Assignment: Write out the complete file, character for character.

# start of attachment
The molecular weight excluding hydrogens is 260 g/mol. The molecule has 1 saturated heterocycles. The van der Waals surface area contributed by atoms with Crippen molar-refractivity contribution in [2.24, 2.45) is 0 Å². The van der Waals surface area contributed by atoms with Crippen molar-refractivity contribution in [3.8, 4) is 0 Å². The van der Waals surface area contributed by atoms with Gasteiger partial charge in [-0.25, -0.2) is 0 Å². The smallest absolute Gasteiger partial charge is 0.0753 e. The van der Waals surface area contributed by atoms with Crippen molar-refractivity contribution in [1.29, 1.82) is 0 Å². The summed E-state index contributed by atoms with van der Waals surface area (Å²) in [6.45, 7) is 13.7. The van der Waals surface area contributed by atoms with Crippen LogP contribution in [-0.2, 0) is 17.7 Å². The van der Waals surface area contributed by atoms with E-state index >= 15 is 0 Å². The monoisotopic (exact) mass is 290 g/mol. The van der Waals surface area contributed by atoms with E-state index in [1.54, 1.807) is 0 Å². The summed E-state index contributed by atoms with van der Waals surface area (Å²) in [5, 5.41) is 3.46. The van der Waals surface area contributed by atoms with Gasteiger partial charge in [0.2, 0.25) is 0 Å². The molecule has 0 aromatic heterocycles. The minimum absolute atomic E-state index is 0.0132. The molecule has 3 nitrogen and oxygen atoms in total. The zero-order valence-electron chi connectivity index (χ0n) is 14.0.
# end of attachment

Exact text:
The molecular weight excluding hydrogens is 260 g/mol. The molecule has 1 saturated heterocycles. The van der Waals surface area contributed by atoms with Crippen molar-refractivity contribution in [2.24, 2.45) is 0 Å². The van der Waals surface area contributed by atoms with Crippen molar-refractivity contribution in [3.8, 4) is 0 Å². The van der Waals surface area contributed by atoms with Gasteiger partial charge in [-0.25, -0.2) is 0 Å². The smallest absolute Gasteiger partial charge is 0.0753 e. The van der Waals surface area contributed by atoms with Crippen molar-refractivity contribution in [1.29, 1.82) is 0 Å². The summed E-state index contributed by atoms with van der Waals surface area (Å²) in [6.45, 7) is 13.7. The van der Waals surface area contributed by atoms with Crippen LogP contribution in [-0.2, 0) is 17.7 Å². The van der Waals surface area contributed by atoms with E-state index >= 15 is 0 Å². The monoisotopic (exact) mass is 290 g/mol. The van der Waals surface area contributed by atoms with E-state index in [1.54, 1.807) is 0 Å². The summed E-state index contributed by atoms with van der Waals surface area (Å²) in [5, 5.41) is 3.46. The van der Waals surface area contributed by atoms with Gasteiger partial charge in [0.2, 0.25) is 0 Å². The molecule has 0 aromatic heterocycles. The minimum absolute atomic E-state index is 0.0132. The molecule has 3 nitrogen and oxygen atoms in total. The zero-order valence-electron chi connectivity index (χ0n) is 14.0.